Hearts of Stone for … Valentine’s

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It’s about Valentine’s Day and most of us get into that funny, blissful-as-a-puppy mode again! And even if our budgets have probably not recovered from the holidays yet, the search for the absolutely perfect gift for our precious “others” is back on. Well, don’t go too far as I have some good suggestions – or so I believe at least… There is a whole genre within vintage Mexican silver jewelry that can work perfectly for you this year – and, hopefully, also ever after! Made primarily in the pre-1948 period, these silver and carved stone heart pieces come in all forms and in several colors as well. Though I have never seen one with amethyst – quite surprisingly if you think of the stone’s popularity with Mexican silversmiths and designers – “heart” bracelets, brooches, pins and earrings feature agates in various colors and, of course, the quintessential “Mexican jade”. Curvaceous, set in repousse or plain frames, at times having dramatic arrows going through them, the stone hearts express in the best possible way the elation and apprehension, the joy and pain that love can cause. And though in the years I have been dealing and learning about Mexican silver jewelry I have had the opportunity to own several examples, I have never seen a piece bearing a maker’s signature – they all bear the generic “SILVER” or “STERLING” and “MEXICO” hallmark. Most importantly? I have also never ever found a necklace in this design – could this be my lucky year? HAPPY VALENTINE’S...

The magic of JOSE FEDERICO’s Enamels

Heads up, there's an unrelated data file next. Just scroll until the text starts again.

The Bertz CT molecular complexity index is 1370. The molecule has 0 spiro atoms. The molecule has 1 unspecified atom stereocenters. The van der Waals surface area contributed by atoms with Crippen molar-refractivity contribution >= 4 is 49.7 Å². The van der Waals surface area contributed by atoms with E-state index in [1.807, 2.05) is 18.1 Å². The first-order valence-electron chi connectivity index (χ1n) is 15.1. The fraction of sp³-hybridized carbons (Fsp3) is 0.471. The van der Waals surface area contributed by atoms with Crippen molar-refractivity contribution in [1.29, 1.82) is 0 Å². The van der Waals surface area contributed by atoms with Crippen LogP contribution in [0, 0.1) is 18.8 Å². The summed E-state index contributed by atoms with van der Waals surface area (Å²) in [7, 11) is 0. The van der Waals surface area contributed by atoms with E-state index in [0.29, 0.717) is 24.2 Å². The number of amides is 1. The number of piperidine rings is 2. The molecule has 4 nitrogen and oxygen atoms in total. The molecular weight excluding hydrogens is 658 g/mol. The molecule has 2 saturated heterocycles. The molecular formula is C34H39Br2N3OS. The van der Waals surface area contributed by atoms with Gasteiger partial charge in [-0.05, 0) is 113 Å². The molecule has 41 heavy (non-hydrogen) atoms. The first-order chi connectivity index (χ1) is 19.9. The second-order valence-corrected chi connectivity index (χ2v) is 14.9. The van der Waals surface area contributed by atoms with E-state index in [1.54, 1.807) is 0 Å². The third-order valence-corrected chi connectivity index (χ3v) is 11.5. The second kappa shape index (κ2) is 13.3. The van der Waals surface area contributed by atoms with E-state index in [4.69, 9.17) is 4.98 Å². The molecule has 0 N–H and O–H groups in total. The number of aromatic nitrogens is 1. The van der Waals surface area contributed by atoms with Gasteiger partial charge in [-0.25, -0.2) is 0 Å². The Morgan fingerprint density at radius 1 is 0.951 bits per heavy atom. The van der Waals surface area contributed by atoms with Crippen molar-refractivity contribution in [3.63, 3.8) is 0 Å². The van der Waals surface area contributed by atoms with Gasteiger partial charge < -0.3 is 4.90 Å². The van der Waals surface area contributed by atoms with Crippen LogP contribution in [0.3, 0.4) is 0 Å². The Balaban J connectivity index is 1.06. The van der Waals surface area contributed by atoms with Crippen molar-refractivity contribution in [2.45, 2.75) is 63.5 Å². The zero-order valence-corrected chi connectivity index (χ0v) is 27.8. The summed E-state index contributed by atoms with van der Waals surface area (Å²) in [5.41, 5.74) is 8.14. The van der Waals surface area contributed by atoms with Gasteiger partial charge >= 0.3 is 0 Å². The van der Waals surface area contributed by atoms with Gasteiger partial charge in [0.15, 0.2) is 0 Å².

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I am finally back after months and months of promising myself that tomorrow would be the day to start a new post. I guess later is better than never but you would have to be the judge of this… And since Spring seems to be with us already this year, I thought I’d write about enamel jewelry because I always found them perfect for the sunny days of spring and summer… I have an old fascination with enameled jewelry – there is something about the transparent lucidity of guilloche that reminds me of enchanted waters and fragile aquatic Nymphs while the saturated opaqueness of champleve takes my breath away with its strong, almost primordial presence. When I got to know Mexican jewelry, circumstances were already mature for a love affair with Margot’s exquisite enamels – I don’t need to talk about her here; who doesn’t know Margot or the latest book about her enamel work by Penny Morrill (if you don’t, just look up Penny Morrill, Margot Van Voorhies, The Art of Mexican Enamelwork). I do feel the need, however, to feature some of the pieces by Jose Federico, an artist whose enamelwork, in my humble opinion, is the closest thing to the Great Lady’s jewelry. I have never seen better matching colors and higher quality in the work of any of Margot’s contemporaries or the ones that still today produce her designs using the old molds that she had to give up as a result of her bankruptcy in the early 1970s. Interestingly enough Jose Federico is not mentioned – at least to my knowledge – in any of the classic reference books on vintage Mexican silver jewelry with one exception; the work of Leslie Pina (Mexican Silver Jewelry Details, see p. 8-9). Yet his work is absolutely gorgeous! Over the years I have had several of his pieces – mostly brooches – all of them in emulation of classic Margot designs. Very recently I sold a rare necklace signed by him in a difficult to find color as well. And even though for the longest time I thought that he stopped producing before 1980, my theory was abruptly demolished when last year, I found a pin with his initials side by side a post-1980 registration code. And then I was told that “JF”, whom I knew as Jose Federico, the Mexican silver enamelist following into Margot de Taxco’s footsteps, was also known as Federico Jimenez. Using the same signature, Jimenez who was born in Oaxaca, Mexico, lives in the American Southwest and creates jewelry combining his Mexican heritage with Native American influences. I had my doubts about this identification but came very close to believing it might be true (actually in an earlier version of this posting I wrote so) until a customer of mine, who bought the Jimenez armband, emailed me to tell me that she had the artist inscribe one of his pieces that she already owned at a show. The inscription read: “As the Stars are to the Night, So are Jewels to the Woman”. That inscription made me believe that my Jose Federico and Federico Jimenez had to be the same person. Why else would a silversmith and designer of Native American inspired jewelry use Margot de Taxco’s famous motto unless there was a very close connection between them? I have to say that I was happy for a little while thinking that a discovery had been made – until a couple of people kindly wrote to inform me that they knew Jimenez and that the two “JF”s are not the same person (you can read their comments on this post for...